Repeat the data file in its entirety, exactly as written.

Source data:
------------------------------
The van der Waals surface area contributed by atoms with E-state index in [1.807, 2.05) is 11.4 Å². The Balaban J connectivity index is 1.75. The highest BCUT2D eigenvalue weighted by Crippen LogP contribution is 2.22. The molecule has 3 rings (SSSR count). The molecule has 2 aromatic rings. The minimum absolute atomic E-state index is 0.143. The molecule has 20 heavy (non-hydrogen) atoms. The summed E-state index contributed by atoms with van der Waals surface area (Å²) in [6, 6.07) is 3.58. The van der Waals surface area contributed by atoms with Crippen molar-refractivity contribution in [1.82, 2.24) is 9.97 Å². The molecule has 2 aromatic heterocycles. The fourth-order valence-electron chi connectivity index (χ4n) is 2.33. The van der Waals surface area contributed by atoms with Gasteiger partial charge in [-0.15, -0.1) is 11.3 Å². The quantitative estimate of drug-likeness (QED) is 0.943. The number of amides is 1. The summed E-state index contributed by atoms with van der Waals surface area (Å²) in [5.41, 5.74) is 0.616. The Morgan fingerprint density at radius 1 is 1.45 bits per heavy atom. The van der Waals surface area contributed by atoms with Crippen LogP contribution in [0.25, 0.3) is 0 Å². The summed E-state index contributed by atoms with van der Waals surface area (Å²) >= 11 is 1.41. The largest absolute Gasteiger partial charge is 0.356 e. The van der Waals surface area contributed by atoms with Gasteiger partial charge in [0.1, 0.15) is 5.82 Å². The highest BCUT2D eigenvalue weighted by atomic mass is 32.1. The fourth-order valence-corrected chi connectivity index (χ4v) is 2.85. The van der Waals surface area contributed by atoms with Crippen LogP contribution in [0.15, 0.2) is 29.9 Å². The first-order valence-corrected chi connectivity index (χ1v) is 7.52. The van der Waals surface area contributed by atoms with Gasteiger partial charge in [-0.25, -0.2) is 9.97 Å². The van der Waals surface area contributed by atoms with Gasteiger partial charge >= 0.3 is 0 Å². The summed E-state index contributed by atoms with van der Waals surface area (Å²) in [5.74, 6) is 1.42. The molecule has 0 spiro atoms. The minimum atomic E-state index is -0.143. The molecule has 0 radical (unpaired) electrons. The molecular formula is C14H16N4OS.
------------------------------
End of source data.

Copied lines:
The van der Waals surface area contributed by atoms with E-state index in [1.807, 2.05) is 11.4 Å². The Balaban J connectivity index is 1.75. The highest BCUT2D eigenvalue weighted by Crippen LogP contribution is 2.22. The molecule has 3 rings (SSSR count). The molecule has 2 aromatic rings. The minimum absolute atomic E-state index is 0.143. The molecule has 20 heavy (non-hydrogen) atoms. The summed E-state index contributed by atoms with van der Waals surface area (Å²) in [6, 6.07) is 3.58. The van der Waals surface area contributed by atoms with Crippen molar-refractivity contribution in [1.82, 2.24) is 9.97 Å². The molecule has 2 aromatic heterocycles. The fourth-order valence-electron chi connectivity index (χ4n) is 2.33. The van der Waals surface area contributed by atoms with Gasteiger partial charge in [-0.15, -0.1) is 11.3 Å². The quantitative estimate of drug-likeness (QED) is 0.943. The number of amides is 1. The summed E-state index contributed by atoms with van der Waals surface area (Å²) in [5.41, 5.74) is 0.616. The Morgan fingerprint density at radius 1 is 1.45 bits per heavy atom. The van der Waals surface area contributed by atoms with Crippen LogP contribution in [0.25, 0.3) is 0 Å². The summed E-state index contributed by atoms with van der Waals surface area (Å²) >= 11 is 1.41. The largest absolute Gasteiger partial charge is 0.356 e. The van der Waals surface area contributed by atoms with Gasteiger partial charge in [0.1, 0.15) is 5.82 Å². The highest BCUT2D eigenvalue weighted by atomic mass is 32.1. The fourth-order valence-corrected chi connectivity index (χ4v) is 2.85. The van der Waals surface area contributed by atoms with Crippen LogP contribution in [0.15, 0.2) is 29.9 Å². The first-order valence-corrected chi connectivity index (χ1v) is 7.52. The van der Waals surface area contributed by atoms with Gasteiger partial charge in [-0.25, -0.2) is 9.97 Å². The van der Waals surface area contributed by atoms with Gasteiger partial charge >= 0.3 is 0 Å². The summed E-state index contributed by atoms with van der Waals surface area (Å²) in [5.74, 6) is 1.42. The molecule has 0 spiro atoms. The minimum atomic E-state index is -0.143. The molecule has 0 radical (unpaired) electrons. The molecular formula is C14H16N4OS.